Visions of hundreds of trucks pulling hundreds of trailers keep volunteer workers energized at a horse arena under construction here.
The Lawrence County Horsemen’s Association is building the arena in the South Ironton Industrial Park, and association chairman Flint Adkins thinks it will draw horse show enthusiasts from hundreds of miles away.
The association’s shows at other venues typically bring 300 or more spectators, and competitors come with 80 or more horse trailers. Adkins hopes to double those numbers at the new arena.
That will be good for the equine industry and good for the city’s economy, he said.
“Look at it this way. With 80 horse trailers, that’s a lot of tires, a lot of trucks pulling them and a lot of gas.” The people in the trucks will spend money at local restaurants and pick up boots and western wear at area stores. “It’s a whole culture of the past that makes money for the future,” he said.
When it is finished, the arena will measure 128 feet by 280 feet and will have an entry booth, announcer booth and concession area. There will be parking space for 300 horse trailers.
Association members, all volunteers, are building the arena on weekends. They are raising money via advertising placards that will be posted around the arena.
The association is still seeking funding to add a sound system.
Work started about two weeks ago and the association hopes to have its first shows in the new ring in April. Currently it holds shows at Ohio University Southern’s Ohio Horse Park in Franklin Furnace, which is just over the line in Scioto County.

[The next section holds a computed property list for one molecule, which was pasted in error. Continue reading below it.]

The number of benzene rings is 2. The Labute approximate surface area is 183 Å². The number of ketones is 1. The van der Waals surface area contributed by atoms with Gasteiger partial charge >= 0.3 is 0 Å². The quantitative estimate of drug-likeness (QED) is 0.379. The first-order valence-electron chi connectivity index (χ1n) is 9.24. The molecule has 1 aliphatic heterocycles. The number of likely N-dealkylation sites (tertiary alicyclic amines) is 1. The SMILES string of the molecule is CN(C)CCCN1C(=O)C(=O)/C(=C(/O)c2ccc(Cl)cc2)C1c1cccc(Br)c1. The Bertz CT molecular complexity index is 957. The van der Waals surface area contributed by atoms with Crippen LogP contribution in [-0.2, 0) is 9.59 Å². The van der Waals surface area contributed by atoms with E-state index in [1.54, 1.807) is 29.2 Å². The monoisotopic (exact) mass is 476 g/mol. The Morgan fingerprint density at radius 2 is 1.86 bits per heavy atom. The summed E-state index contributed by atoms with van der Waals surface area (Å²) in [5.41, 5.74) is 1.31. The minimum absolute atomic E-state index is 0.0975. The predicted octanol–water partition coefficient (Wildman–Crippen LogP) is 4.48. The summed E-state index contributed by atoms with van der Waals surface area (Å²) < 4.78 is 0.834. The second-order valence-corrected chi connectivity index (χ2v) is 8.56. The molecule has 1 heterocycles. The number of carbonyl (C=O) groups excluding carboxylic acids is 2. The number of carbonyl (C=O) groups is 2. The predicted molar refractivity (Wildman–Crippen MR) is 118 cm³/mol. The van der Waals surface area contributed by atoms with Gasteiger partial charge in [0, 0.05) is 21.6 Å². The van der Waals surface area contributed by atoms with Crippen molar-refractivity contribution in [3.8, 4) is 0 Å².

The association has been putting on about five shows per year and hopes to triple the number at the new park. It also hopes to add gaited and draft horse events to its current schedule of barrel racing and pole bending competitions.
All shows have both adult and juvenile classes, and the arena will be available to 4-H groups as well.
Horse shows have the potential to draw competitors from hundreds of miles away. Events at a Jackson, Ohio, show Adkins recently attended brought horses from as far away as Nebraska, Georgia, New York and Ontario.
Ironton mayor Rich Blankenship, who dropped by the arena Saturday, is looking forward to its completion and what he hopes will be an economic boost. “Anytime you can get new people in town it benefits all aspects of commerce and business,” he said.
Also, once people get to town for a horse show, they are likely to explore its other attractions, he said.
MIKE JAMES can be reached at email@example.com or (606) 326-2652.